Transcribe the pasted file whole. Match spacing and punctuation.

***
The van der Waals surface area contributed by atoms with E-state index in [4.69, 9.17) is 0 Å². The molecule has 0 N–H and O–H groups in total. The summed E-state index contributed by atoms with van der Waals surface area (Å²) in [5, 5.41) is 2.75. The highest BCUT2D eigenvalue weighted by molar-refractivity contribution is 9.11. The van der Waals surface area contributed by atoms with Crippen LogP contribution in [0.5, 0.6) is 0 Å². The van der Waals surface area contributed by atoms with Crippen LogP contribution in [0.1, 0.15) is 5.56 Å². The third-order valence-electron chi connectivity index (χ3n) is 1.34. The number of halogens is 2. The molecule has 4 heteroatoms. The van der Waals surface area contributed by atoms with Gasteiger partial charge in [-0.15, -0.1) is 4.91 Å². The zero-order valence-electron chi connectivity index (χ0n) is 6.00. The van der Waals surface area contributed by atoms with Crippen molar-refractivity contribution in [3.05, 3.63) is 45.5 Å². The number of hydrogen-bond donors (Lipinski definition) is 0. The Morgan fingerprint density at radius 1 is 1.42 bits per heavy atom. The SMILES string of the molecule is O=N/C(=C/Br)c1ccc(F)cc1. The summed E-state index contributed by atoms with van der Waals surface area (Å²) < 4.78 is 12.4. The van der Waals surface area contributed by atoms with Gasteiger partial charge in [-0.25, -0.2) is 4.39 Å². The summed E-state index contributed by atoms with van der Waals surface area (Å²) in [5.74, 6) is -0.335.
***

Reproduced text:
The van der Waals surface area contributed by atoms with E-state index in [4.69, 9.17) is 0 Å². The molecule has 0 N–H and O–H groups in total. The summed E-state index contributed by atoms with van der Waals surface area (Å²) in [5, 5.41) is 2.75. The highest BCUT2D eigenvalue weighted by molar-refractivity contribution is 9.11. The van der Waals surface area contributed by atoms with Crippen LogP contribution in [0.5, 0.6) is 0 Å². The van der Waals surface area contributed by atoms with Crippen LogP contribution in [0.1, 0.15) is 5.56 Å². The third-order valence-electron chi connectivity index (χ3n) is 1.34. The number of halogens is 2. The molecule has 4 heteroatoms. The van der Waals surface area contributed by atoms with Gasteiger partial charge in [-0.15, -0.1) is 4.91 Å². The zero-order valence-electron chi connectivity index (χ0n) is 6.00. The van der Waals surface area contributed by atoms with Crippen molar-refractivity contribution in [3.05, 3.63) is 45.5 Å². The number of hydrogen-bond donors (Lipinski definition) is 0. The Morgan fingerprint density at radius 1 is 1.42 bits per heavy atom. The SMILES string of the molecule is O=N/C(=C/Br)c1ccc(F)cc1. The summed E-state index contributed by atoms with van der Waals surface area (Å²) < 4.78 is 12.4. The van der Waals surface area contributed by atoms with Gasteiger partial charge in [-0.25, -0.2) is 4.39 Å². The summed E-state index contributed by atoms with van der Waals surface area (Å²) in [5.74, 6) is -0.335.